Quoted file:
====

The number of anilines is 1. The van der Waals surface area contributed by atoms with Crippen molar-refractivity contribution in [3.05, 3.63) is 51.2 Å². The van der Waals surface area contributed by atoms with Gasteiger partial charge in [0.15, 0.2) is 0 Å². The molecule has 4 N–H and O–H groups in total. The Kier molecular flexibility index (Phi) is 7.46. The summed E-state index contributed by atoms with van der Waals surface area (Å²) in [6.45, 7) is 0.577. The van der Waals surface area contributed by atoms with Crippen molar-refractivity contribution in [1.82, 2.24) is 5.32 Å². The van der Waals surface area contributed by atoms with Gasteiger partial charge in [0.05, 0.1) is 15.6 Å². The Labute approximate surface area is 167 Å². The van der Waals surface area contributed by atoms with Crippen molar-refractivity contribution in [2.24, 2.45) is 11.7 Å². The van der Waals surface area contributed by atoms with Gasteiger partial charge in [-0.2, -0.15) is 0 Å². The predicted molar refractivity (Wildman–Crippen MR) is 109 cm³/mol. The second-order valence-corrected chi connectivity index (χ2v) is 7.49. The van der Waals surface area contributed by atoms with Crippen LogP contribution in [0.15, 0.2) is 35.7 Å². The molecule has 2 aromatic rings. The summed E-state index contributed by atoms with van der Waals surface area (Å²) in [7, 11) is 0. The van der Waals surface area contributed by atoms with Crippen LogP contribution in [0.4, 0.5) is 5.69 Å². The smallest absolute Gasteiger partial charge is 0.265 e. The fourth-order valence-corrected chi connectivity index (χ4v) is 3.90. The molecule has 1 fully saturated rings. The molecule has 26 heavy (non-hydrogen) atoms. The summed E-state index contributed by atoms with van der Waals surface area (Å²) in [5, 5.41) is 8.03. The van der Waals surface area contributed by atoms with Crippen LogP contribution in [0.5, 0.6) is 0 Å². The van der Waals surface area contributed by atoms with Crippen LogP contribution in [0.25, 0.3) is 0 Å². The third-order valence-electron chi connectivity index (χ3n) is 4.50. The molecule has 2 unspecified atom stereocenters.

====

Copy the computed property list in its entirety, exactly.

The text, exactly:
The number of anilines is 1. The van der Waals surface area contributed by atoms with Crippen molar-refractivity contribution in [3.05, 3.63) is 51.2 Å². The van der Waals surface area contributed by atoms with Gasteiger partial charge in [0.15, 0.2) is 0 Å². The molecule has 4 N–H and O–H groups in total. The Kier molecular flexibility index (Phi) is 7.46. The summed E-state index contributed by atoms with van der Waals surface area (Å²) in [6.45, 7) is 0.577. The van der Waals surface area contributed by atoms with Crippen molar-refractivity contribution in [1.82, 2.24) is 5.32 Å². The van der Waals surface area contributed by atoms with Gasteiger partial charge in [0.05, 0.1) is 15.6 Å². The Labute approximate surface area is 167 Å². The van der Waals surface area contributed by atoms with Crippen molar-refractivity contribution in [2.24, 2.45) is 11.7 Å². The van der Waals surface area contributed by atoms with Gasteiger partial charge in [-0.2, -0.15) is 0 Å². The predicted molar refractivity (Wildman–Crippen MR) is 109 cm³/mol. The second-order valence-corrected chi connectivity index (χ2v) is 7.49. The van der Waals surface area contributed by atoms with Crippen LogP contribution in [0.15, 0.2) is 35.7 Å². The molecule has 2 aromatic rings. The summed E-state index contributed by atoms with van der Waals surface area (Å²) in [7, 11) is 0. The van der Waals surface area contributed by atoms with Crippen LogP contribution in [0.4, 0.5) is 5.69 Å². The smallest absolute Gasteiger partial charge is 0.265 e. The fourth-order valence-corrected chi connectivity index (χ4v) is 3.90. The molecule has 1 fully saturated rings. The molecule has 26 heavy (non-hydrogen) atoms. The summed E-state index contributed by atoms with van der Waals surface area (Å²) in [5, 5.41) is 8.03. The van der Waals surface area contributed by atoms with Crippen LogP contribution in [0.5, 0.6) is 0 Å². The van der Waals surface area contributed by atoms with Crippen LogP contribution in [0.25, 0.3) is 0 Å². The third-order valence-electron chi connectivity index (χ3n) is 4.50. The molecule has 2 unspecified atom stereocenters.